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In Quarantine

Erin Maglaque

Après Brexit

Ferdinand Mount

Short Cuts: Springtime for Donald

David Bromwich

Meetings with their Gods

Claire Hall

‘Generation Left’

William Davies

At the North Miami Museum: Alice Paalen Rahon

Mary Ann Caws

Buchan’s Banter

Christopher Tayler

‘American Dirt’

Christian Lorentzen

Fiction and the Age of Lies

Colin Burrow

In Lahore

Tariq Ali


James Lasdun

Rereading Bowen

Tessa Hadley

At the Corner House

Rosemary Hill

William Gibson

Thomas Jones

Poem: ‘Murph & Me’

August Kleinzahler

The Stud File

Kevin Brazil

John Boorman’s Quiet Ending

David Thomson

In Shanghai: The West Bund Museum

John-Paul Stonard

Diary: The Deborah Orr I Knew

Jenny Turner


Days of German

St Francis didn’t speak German
to the robins he fed, nor did Scott
as he trudged through the snow,
but I did as I crossed
the border to Alsace-Lorraine
all that winter of ‘77,
to dine on choucroute, stock up
on wine – bootfuls of it –
and bring back ripe munster
to stink out the shared fridge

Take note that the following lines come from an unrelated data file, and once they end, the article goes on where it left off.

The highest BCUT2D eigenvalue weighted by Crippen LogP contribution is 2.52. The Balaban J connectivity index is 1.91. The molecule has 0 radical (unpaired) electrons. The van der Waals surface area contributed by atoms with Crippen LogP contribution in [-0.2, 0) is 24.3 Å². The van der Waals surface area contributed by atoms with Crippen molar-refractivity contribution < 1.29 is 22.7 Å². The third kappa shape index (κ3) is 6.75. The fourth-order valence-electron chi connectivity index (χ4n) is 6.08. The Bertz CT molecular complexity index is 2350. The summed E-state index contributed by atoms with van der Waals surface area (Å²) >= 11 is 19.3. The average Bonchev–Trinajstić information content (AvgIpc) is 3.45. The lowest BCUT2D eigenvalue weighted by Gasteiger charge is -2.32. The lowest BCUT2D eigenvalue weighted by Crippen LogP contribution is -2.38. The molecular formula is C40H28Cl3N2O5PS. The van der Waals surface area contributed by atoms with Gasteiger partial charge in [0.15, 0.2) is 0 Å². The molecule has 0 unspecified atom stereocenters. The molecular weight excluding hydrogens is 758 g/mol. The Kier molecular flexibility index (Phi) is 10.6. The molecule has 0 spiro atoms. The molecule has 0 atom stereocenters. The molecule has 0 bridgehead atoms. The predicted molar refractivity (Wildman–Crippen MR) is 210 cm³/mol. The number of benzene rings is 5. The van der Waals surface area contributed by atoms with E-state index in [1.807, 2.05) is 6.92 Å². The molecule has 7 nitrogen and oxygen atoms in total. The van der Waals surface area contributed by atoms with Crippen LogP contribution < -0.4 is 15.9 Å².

on that final 13th floor
of the Studenten Wohnheim,
from whose balcony we saw
far into France, right to the Vosges,
and closer, just beneath us,
the affair being conducted
in the allotments (we rented
the binoculars to students
from other floors), and where,
in July ‘78,
after the goodbye party
high in the Black Forest,
on the eve of a trip to Italy,
I announced I wasn’t going
because I’d dreamed twice
we’d driven off a cliff,
straight into the Adriatic,
and my friend, to my surprise,
hugged me, saying
she’d had the same dream –
and where the first room I was offered
had been a recent suicide’s.


A UFO landed in Ireland in ‘54,
in Donegal, in my back garden.
At the controls was my grandfather,
and not wanting his craft to be seen,
he had a house built around it,
or he added bricks to the turfhouse
till his spaceship had a coat
and no earthly visitor could guess
that alien splendour was there.
I was two when it landed
but I can just about remember.
I can hear the noise it made –
a humming that scared me,
as if it might take off again,
scattering bricks everywhere,
taking my grandfather away,
but he walked into the house
and switched the lights on –
no need for paraffin and matches,
just a bulb hanging there
like our own small moon,
and this was repeated in every room,
and a copper kettle boiled
away from the fire,
and my grandfather took me
out to the turfhouse
to see the thing being fed,
but I closed my eyes
stuck my fingers in my ears,
and cried.

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